Suspect’s lawyers say he wasn’t involved in heist


Lawyers for a man charged in the brazen burglary at Apex Jewelers say their client should not be lumped in with his alleged co-conspirators.

Daniel Delgado, 29, faces eight charges related to the March 2012 heist for which Thomas Hild, 53, was convicted earlier this month. Police say Delgado was the look-out during the burglary, which netted $474,000 worth of jewels from a safe.

But Nitche Ward and Linda Lee, the defense attorneys representing Delgado in a trial that’s scheduled to begin March 11 in Castle Rock, say there is no proof he participated in the crime. While acknowledging that Delgado worked for Charles Williams, the third suspect arrested for the burglary, they say police did not have enough evidence to execute a search warrant on his home or keep him behind bars while awaiting trial, like they did with the others.

Ward and Lee say there is no time stamp on the video that prosecutors say implicates Delgado’s involvement. Investigators have said it was Delgado’s run to McDonald’s in the middle of the burglary — caught on surveillance video — that led police to Williams’ vehicle, which police believe was at the scene the night the burglary took place.

Ward and Lee say police cannot prove beyond a reasonable doubt when exactly the burglary took place, or determine the specific make and model of a vehicle on a separate surveillance video from Mr. D’s Locks and Keys, which is next door to Apex.

“You can’t convict somebody of a crime when you can’t say when it happened,” said Ward, who added that the prosecution’s case is relying on “speculation and assumptions.”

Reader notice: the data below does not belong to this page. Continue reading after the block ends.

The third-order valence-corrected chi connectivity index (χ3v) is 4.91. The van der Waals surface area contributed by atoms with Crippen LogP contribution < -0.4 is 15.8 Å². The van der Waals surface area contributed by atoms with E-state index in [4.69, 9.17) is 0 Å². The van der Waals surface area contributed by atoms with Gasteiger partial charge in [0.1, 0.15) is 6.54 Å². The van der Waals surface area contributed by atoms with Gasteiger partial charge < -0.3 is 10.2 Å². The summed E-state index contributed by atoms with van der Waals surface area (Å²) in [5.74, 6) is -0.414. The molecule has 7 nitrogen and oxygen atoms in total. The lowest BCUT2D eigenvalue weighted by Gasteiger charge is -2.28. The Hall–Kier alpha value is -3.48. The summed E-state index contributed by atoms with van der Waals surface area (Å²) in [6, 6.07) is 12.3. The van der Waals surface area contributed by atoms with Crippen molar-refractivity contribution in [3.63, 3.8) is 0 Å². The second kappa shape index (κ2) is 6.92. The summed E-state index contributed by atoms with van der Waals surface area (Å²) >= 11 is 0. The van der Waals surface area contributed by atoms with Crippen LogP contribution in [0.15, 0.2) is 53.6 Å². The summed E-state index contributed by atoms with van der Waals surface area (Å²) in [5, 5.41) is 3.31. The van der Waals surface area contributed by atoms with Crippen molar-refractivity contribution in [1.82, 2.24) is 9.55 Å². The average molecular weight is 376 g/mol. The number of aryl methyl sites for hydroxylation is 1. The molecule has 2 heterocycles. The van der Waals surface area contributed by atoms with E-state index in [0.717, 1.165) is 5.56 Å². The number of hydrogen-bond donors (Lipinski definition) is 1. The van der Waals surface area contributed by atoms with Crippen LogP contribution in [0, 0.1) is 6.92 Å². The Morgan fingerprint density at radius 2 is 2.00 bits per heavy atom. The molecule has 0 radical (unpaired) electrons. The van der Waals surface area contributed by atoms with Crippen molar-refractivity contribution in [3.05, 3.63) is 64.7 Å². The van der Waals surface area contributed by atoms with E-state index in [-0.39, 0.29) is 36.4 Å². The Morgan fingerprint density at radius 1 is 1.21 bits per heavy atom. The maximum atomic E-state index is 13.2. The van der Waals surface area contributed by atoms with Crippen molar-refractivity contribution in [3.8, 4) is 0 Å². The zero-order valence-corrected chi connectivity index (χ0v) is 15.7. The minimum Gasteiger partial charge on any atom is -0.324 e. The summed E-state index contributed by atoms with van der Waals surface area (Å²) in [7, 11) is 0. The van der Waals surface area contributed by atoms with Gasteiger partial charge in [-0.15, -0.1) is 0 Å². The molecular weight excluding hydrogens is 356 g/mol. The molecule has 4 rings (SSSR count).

Lee says even if Delgado was in the vicinity during the burglary, he was in the wrong place at the wrong time. Delgado’s children live in the Parker area with his ex-girlfriend, she said.

“If you’re trying to be a look-out for a jewelry store burglary, who would be in McDonald’s ordering a burger?” Lee said.

Delgado does not have a criminal history and is a disabled veteran who served in Iraq with the U.S. Air Force, Ward said.

Delgado was seen with Williams on surveillance footage at a coin and jewelry shop less than one month after the burglary, but has not been accused of selling any jewelry. Parker police Detective Penny VanDenBerg said Delgado cannot be seen on the video from Mr. D’s Locks and Keys because he is driving the vehicle that Hild and Williams left in.

Ward and Lee say the 18th Judicial District’s decision to charge their client is the result of prosecutorial overreach to secure a conviction.

“The right thing in this case is to let Daniel Delgado go, and they know it,” Ward said.

Hild faces at least 48 years in prison if convicted on separate charges of being a habitual offender. He was found guilty on all counts March 1. Williams faces a jury trial in June.

Delgado faces conspiracy charges for second-degree burglary, criminal mischief, theft and others. Ward says Delgado is only guilty of associating with the wrong people.

“People want to lump them together, but he’s just not like the other two,” she said. “These are truly different individuals.”


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